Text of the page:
The Zen at the heart of Steve Jobs’ genius

March 20, 2012

Frederick E. Allen, Forbes: Walter Isaacson, the biographer of Steve Jobs, has a terrific 6,000-word article out at hbr.org today, and in the forthcoming issue of Harvard Business Review, titled The Real Leadership Lessons of Steve Jobs.

He discusses the many qualities that set Steve Jobs apart from all other innovators ever, but what most struck me reading the piece is the repeated mention of Jobs’ involvement with Zen Buddhism.

After a while, I found myself reading that part of Jobs’ experience and personality into sections of the article where Isaacson didn’t bring it up.

The first element of Jobs’ leadership that Isaacson discusses …

Read the original article »

Mindful eating as food for thought

February 7, 2012

Jeff Godinier, NY Times: Try this: place a forkful of food in your mouth. It doesn’t matter what the food is, but make it something you love — let’s say it’s that first nibble from three hot, fragrant, perfectly cooked ravioli.

Now comes the hard part. Put the fork down. This could be a lot more challenging than you imagine, because that first bite was very good and another immediately beckons. You’re hungry.

Today’s experiment in eating, however, involves becoming aware of that reflexive urge to plow through your meal like Cookie Monster on a shortbread bender. Resist it. Leave the fork on …

Read the original article »

Martin Luther King and Thich Nhat Hanh

January 16, 2012

On the occasion of Martin Luther King Day, it’s worth reading the letter he wrote to the Nobel Peace Prize committee, nominating the Buddhist monk-activist, Thich Hnat Hanh:

1967 25, January
The Nobel Institute
Drammesnsveien 19
Oslo, NORWAY

Gentlemen:

As the Nobel Peace Prize Laureate of 1964, I now have the pleasure of proposing to you the name of Thich Nhat Hanh for that award in 1967. I do not personally know of anyone more worthy of the Nobel Peace Prize than this gentle Buddhist monk from Vietnam.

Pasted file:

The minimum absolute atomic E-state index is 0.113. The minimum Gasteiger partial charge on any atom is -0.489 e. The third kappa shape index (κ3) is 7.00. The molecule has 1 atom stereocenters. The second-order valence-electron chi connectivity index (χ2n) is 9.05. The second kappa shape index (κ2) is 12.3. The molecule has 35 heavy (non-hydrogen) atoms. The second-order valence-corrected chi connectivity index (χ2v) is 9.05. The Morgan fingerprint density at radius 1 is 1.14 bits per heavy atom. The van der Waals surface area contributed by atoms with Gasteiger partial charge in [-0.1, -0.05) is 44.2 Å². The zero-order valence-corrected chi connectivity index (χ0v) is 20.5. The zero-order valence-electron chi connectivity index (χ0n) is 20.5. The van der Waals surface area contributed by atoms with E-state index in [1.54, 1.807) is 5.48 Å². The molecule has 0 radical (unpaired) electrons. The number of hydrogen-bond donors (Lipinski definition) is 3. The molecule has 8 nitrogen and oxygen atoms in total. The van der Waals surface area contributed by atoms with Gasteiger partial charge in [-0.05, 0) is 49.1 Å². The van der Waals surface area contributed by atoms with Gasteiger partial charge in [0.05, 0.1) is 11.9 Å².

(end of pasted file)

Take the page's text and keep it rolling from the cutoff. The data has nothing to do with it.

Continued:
This would be a notably auspicious year for you to bestow your Prize on the Venerable Nhat Hanh. Here is an apostle of peace and non-violence, cruelly

Read more »

The real Buddha Bar, tended by Tokyo monks

December 30, 2011

Another Friday night at this tiny neighborhood watering hole in Tokyo: By 7:30, the bar stools and tables in this cozy joint are filling up; office workers settle in with their cocktails and Kirin beers. And by a little after 8, it’s time for the main act.

Vow’s Bar in the Yotsuya neighborhood has no house band, no widescreen TV, no jukebox. But it does have a chanting Buddhist monk so tipplers can get a side of sutras with their Singapore Slings or something even more exotic.

A pair of younger monks — conspicuous with their shaved heads, bare feet and religious garb — man …

Read the original article »

Steve Jobs’ private spirituality now an open book

November 3, 2011

Daniel Burke: He considered moving to a Zen monastery before shifting his sights to Silicon Valley, where he became a brash businessman.

He preached about the dangers of desire but urged consumers to covet every new iPhone incarnation.
“He was an enlightened being who was cruel,” says a former girlfriend. “That’s a strange combination.”

Now, we can add another irony to the legacy of Apple co-founder Steve Jobs: Since his death on Oct. 5, the famously private man’s spiritual side has become an open book.

A relative recounted his last words for The New York Times. A new biography traces his early quest for enlightenment …

Click to read more »